You’ve undoubtedly seen others at work move up the corporate ladder, securing promotions and raises with seeming ease. Meanwhile, you’re as smart, dedicated and hardworking as they are. So why aren’t you advancing, as well?
The answer is simple: Intelligence, dedication and hard work are important attributes, but by themselves they’re rarely enough to garner a promotion. Here’s how to follow the lead of upwardly mobile professionals to get noticed and advance in your career.
1. Have a personal stake in the success of your organization. Understand its mission and vision—whether it wants to become the world’s number one widget maker or to provide outstanding humanitarian assistance to underserved communities. Nurture a genuine desire to help the organization succeed.
2. Focus on your skills and activities that can impact the company’s success. Studyyour organization’s products, services, financials, and reporting structure. Then take the initiative and ask to work on projects that will save money, improve services, or increase revenue – things like streamlining systems, analyzing budgets, or expanding branding efforts.
3. Develop confidence in your ability to deliver more than 100 percent. Look for ways to boost your faith in your capabilities. Yes, you can take classes and attend seminars. You can also speak up clearly and often at meetings; be well groomed and well dressed; and consistently project a positive, assertive attitude.
4. Put your energies into what’s going right. Don’t gossip, complain, spread rumors, or project a sense of entitlement. If something goes amiss, whether with a project or a work relationship, step up and suggest solutions to the problem—without being asked.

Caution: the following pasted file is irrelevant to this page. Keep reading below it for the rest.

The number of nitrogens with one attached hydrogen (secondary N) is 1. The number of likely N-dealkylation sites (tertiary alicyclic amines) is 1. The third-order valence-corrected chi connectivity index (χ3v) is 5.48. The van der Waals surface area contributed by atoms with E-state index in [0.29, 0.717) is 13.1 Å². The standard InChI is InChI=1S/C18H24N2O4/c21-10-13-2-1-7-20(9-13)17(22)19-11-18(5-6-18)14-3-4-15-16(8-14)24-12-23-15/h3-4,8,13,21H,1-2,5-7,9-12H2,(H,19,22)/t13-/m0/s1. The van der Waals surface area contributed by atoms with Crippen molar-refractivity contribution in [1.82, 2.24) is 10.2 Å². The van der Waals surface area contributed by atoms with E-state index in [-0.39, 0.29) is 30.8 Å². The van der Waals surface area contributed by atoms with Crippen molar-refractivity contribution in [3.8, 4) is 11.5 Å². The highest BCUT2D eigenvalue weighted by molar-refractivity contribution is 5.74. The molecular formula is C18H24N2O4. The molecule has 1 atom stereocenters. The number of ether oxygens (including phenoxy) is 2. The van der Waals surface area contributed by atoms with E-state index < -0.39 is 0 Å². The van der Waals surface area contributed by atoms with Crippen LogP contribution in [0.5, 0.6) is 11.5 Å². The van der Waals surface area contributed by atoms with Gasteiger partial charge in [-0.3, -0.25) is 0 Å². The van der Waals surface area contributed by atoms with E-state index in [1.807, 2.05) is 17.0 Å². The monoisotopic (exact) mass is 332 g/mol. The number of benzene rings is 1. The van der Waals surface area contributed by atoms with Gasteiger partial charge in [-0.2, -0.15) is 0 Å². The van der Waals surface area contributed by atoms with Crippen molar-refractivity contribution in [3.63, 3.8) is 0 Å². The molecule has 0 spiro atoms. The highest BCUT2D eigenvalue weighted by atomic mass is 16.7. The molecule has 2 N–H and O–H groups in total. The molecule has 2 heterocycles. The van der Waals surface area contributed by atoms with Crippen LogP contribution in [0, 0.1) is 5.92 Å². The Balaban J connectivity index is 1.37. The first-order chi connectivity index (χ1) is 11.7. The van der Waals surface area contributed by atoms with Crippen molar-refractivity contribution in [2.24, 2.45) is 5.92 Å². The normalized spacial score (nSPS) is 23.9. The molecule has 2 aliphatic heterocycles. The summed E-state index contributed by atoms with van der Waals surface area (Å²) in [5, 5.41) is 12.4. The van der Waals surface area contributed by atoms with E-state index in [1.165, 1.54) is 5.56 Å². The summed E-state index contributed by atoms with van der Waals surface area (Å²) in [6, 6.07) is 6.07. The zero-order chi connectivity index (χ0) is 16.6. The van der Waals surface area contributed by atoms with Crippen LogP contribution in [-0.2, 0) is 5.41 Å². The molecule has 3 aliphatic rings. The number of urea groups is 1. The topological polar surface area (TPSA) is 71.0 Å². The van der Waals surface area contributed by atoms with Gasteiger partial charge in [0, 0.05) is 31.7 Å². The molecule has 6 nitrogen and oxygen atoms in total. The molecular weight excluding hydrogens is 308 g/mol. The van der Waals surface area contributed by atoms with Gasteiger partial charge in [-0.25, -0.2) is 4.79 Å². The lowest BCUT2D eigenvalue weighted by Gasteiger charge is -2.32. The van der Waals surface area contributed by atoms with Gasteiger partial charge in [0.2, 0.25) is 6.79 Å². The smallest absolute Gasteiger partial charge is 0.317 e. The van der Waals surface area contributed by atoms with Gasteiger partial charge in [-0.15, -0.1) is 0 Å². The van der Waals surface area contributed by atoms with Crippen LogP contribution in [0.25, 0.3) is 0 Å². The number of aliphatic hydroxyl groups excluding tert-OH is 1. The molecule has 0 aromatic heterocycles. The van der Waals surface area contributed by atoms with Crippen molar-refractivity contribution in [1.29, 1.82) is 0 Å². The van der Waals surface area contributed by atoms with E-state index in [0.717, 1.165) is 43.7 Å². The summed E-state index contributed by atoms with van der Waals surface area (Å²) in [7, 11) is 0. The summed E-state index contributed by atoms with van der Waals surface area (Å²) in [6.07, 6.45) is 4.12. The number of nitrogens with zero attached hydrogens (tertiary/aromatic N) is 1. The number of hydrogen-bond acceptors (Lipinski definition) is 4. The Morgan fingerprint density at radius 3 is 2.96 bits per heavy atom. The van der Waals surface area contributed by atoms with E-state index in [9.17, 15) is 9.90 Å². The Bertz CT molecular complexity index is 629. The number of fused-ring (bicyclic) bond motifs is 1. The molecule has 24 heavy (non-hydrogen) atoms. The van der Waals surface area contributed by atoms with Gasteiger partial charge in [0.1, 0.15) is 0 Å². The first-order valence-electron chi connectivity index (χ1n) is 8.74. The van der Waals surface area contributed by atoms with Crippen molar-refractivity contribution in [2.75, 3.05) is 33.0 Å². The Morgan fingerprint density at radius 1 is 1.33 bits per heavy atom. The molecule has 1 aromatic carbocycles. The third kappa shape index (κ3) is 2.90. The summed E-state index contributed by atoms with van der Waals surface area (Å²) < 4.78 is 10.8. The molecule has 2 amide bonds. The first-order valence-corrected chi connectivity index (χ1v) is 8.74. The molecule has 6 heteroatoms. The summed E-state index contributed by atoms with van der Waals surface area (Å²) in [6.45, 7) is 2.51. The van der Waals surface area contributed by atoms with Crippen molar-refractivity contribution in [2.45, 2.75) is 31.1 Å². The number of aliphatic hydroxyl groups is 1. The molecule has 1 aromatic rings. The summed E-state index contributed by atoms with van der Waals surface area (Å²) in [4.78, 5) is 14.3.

5. Support the boss to the fullest extent possible. Champion the boss both in public and private, anticipate his or her needs, and consider ways to further improve your relationship with him or her. In other words, become the boss’s right-hand person.
6. Seek out constructive feedback. Ask your manager to review your performance. Find out what you could have done better—even on a project that’s been lauded. Accept criticism with gratitude and continue to strive to enhance your already top-notch performance.
7. Be your own best advocate. If you don’t talk about your wins and successes it’s possible that no one else will. Do this with humility. For example, you might tell people you’re happy the company gave you an opportunity to succeed or that you’re pleased that your manager supported one of your ideas. Mention the effort you put in to help make the project a success. And don’t forget to thank everyone who helped.
About the Editor:
Kaitlin P. Hughes is the Digital Content Coordinator at ASAP. She joined the team with a background in communications, public relations, marketing, and scientific research. She prides herself in becoming a subject matter expert in whatever her current field is, but she had a leg up with ASAP as she previously worked as an office coordinator managing a staff of 15 undergraduate students. Kaitlin is dedicated to professional development and helping her peers on anything and everything they can do to become a better version of themselves.
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